SAMPLE BALLOT BELOW
Two school board seats up for grabs
With longtime board member Keith Elmore not seeking reelection, voters in Dist. 3 will have a new representative Board of Education beginning in January. Three candidates are looking to replace Elmore on the school board. They are Dorothy Clark, Jennifer Walley and Hayden West.
On the other end of the county, incumbent David Shannon Denmark is facing off with challenger Brandy Benjamin-Sims for the Dist. 4 seat on the BOE.
Unlike elections for county supervisor, school board elections are staggered every two years. Districts 3 and 4 are the only ones on the ballot this year. Dist. 5 will choose their representation on the Board of Education in 2020, while Dist. 1 and Dist. 2 will be decided the 2022 election cycle.
Voters to decide 3 Congressional races
County voters will help decide who fills three positions within the Mississippi congressional delegation, including both U.S. Senate seats.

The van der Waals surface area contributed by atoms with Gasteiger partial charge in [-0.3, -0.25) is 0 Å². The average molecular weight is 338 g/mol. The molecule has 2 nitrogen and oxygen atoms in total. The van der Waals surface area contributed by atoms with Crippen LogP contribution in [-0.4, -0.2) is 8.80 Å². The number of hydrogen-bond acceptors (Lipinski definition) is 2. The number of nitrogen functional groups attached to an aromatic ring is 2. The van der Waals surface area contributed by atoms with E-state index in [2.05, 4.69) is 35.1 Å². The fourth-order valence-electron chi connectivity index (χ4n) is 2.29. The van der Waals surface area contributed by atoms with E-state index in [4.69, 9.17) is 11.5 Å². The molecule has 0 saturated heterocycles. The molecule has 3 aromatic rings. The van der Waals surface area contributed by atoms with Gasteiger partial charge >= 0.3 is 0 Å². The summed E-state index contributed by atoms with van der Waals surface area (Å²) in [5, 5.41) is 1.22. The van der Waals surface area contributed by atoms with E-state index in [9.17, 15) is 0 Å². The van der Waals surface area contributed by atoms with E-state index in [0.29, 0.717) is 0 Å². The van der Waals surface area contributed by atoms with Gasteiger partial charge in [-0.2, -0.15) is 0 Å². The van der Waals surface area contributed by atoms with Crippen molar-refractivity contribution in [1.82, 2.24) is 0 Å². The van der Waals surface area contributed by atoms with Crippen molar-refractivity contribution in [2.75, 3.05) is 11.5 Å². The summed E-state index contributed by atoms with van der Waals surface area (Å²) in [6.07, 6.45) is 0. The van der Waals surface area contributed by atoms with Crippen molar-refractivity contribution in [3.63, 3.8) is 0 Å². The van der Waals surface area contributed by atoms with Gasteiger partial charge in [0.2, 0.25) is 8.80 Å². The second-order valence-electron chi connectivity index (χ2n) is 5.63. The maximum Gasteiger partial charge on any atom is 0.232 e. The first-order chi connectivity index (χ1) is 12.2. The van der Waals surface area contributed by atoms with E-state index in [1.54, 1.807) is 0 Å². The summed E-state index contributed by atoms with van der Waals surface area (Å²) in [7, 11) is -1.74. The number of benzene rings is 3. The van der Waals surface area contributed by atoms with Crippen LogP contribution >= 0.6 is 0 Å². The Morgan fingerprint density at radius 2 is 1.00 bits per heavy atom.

The most watched of the three is the Special Election battle for the seat formerly held by Cochran. Republican Sen. Cindy Hyde-Smith was appointed to the post by Gov. Phil Bryant after Cochran retired, but is facing a stiff challenge from former U.S. Agriculture Secretary Mike Espy, Democrat Tobey Bernard Bartee and Republican state Sen. Chris McDaniel.
In the state’s other U.S. Senate race, incumbent Republican Roger Wicker is also facing a stiff challenge from Democratic challenger and state Rep. David Baria, as well as Libertarian Danny Bedwell and Reform Party candidate Shawn O’Hara.
Greene County voters also have choices for who will represent them in the House of Representatives. Incumbent Steven Palazzo, a Republican, will face off with Democrat Jeramey Anderson and Reform Party candidate Lajena Sheets in an effort to keep his job representing the Fourth Congressional District.
Absentee voting open through Sat.
Absentee voting will continue for the election through this Saturday. Bounds says voters eligible to vote by absentee can do so at her office in the courthouse through the rest of this week during regular business hours and Saturday until noon.
New polling places, equipment and other notes
Since the June primaries, one county polling place has been moved to better accommodate disabled voters and comply with the American’s with Disabilities Act (ADA). Voters in the Vernal Precinct will now vote at the Grace United Methodist Church at the intersection of Vernal River Road and U.S. 98.